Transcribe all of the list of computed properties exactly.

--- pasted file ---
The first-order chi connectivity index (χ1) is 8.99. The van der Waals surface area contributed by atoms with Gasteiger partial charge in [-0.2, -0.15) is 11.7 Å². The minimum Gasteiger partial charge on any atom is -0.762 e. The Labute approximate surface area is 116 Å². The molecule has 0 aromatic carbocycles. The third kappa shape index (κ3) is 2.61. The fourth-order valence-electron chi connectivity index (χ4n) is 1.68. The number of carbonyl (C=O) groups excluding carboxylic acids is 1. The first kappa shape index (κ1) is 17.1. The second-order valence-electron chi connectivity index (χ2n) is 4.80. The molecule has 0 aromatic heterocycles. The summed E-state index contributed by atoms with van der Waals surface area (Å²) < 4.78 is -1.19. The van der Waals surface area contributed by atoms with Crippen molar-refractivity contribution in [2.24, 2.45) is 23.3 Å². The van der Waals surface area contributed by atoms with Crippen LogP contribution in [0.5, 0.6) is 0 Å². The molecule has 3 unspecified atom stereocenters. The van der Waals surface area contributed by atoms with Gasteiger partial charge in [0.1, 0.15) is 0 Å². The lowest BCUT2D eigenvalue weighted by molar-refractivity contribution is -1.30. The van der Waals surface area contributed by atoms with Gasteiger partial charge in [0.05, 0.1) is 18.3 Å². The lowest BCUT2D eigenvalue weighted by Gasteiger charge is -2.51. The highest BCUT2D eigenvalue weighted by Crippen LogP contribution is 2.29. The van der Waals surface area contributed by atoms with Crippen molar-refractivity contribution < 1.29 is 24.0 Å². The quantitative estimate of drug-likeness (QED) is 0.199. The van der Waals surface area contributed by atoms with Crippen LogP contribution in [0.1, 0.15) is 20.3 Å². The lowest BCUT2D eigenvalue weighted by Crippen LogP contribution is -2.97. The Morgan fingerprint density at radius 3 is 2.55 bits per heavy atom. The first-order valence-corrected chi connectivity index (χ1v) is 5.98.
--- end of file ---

The first-order chi connectivity index (χ1) is 8.99. The van der Waals surface area contributed by atoms with Gasteiger partial charge in [-0.2, -0.15) is 11.7 Å². The minimum Gasteiger partial charge on any atom is -0.762 e. The Labute approximate surface area is 116 Å². The molecule has 0 aromatic carbocycles. The third kappa shape index (κ3) is 2.61. The fourth-order valence-electron chi connectivity index (χ4n) is 1.68. The number of carbonyl (C=O) groups excluding carboxylic acids is 1. The first kappa shape index (κ1) is 17.1. The second-order valence-electron chi connectivity index (χ2n) is 4.80. The molecule has 0 aromatic heterocycles. The summed E-state index contributed by atoms with van der Waals surface area (Å²) < 4.78 is -1.19. The van der Waals surface area contributed by atoms with Crippen molar-refractivity contribution in [2.24, 2.45) is 23.3 Å². The van der Waals surface area contributed by atoms with Crippen LogP contribution in [0.5, 0.6) is 0 Å². The molecule has 3 unspecified atom stereocenters. The van der Waals surface area contributed by atoms with Gasteiger partial charge in [0.1, 0.15) is 0 Å². The lowest BCUT2D eigenvalue weighted by molar-refractivity contribution is -1.30. The van der Waals surface area contributed by atoms with Gasteiger partial charge in [0.05, 0.1) is 18.3 Å². The lowest BCUT2D eigenvalue weighted by Gasteiger charge is -2.51. The highest BCUT2D eigenvalue weighted by Crippen LogP contribution is 2.29. The van der Waals surface area contributed by atoms with Crippen molar-refractivity contribution < 1.29 is 24.0 Å². The quantitative estimate of drug-likeness (QED) is 0.199. The van der Waals surface area contributed by atoms with Crippen LogP contribution in [0.1, 0.15) is 20.3 Å². The lowest BCUT2D eigenvalue weighted by Crippen LogP contribution is -2.97. The Morgan fingerprint density at radius 3 is 2.55 bits per heavy atom. The first-order valence-corrected chi connectivity index (χ1v) is 5.98.